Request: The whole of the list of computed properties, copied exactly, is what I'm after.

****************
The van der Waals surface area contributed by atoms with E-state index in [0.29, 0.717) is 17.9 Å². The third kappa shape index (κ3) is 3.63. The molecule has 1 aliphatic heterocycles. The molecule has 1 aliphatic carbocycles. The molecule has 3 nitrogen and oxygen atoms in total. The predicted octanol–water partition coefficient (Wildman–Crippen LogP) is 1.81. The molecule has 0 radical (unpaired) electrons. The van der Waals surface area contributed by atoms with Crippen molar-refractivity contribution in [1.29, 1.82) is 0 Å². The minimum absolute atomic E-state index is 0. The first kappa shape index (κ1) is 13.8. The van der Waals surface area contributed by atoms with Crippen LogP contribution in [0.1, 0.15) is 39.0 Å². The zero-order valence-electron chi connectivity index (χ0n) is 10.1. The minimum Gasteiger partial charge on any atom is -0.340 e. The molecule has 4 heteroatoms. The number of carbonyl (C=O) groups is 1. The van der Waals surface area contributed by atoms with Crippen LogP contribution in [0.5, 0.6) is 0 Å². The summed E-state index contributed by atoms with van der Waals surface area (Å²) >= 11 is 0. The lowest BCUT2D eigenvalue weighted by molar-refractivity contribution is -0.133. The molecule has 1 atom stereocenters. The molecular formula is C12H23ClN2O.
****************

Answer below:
The van der Waals surface area contributed by atoms with E-state index in [0.29, 0.717) is 17.9 Å². The third kappa shape index (κ3) is 3.63. The molecule has 1 aliphatic heterocycles. The molecule has 1 aliphatic carbocycles. The molecule has 3 nitrogen and oxygen atoms in total. The predicted octanol–water partition coefficient (Wildman–Crippen LogP) is 1.81. The molecule has 0 radical (unpaired) electrons. The van der Waals surface area contributed by atoms with Crippen molar-refractivity contribution in [1.29, 1.82) is 0 Å². The minimum absolute atomic E-state index is 0. The first kappa shape index (κ1) is 13.8. The van der Waals surface area contributed by atoms with Crippen LogP contribution in [0.1, 0.15) is 39.0 Å². The zero-order valence-electron chi connectivity index (χ0n) is 10.1. The minimum Gasteiger partial charge on any atom is -0.340 e. The molecule has 4 heteroatoms. The number of carbonyl (C=O) groups is 1. The van der Waals surface area contributed by atoms with Crippen LogP contribution in [0.5, 0.6) is 0 Å². The summed E-state index contributed by atoms with van der Waals surface area (Å²) >= 11 is 0. The lowest BCUT2D eigenvalue weighted by molar-refractivity contribution is -0.133. The molecule has 1 atom stereocenters. The molecular formula is C12H23ClN2O.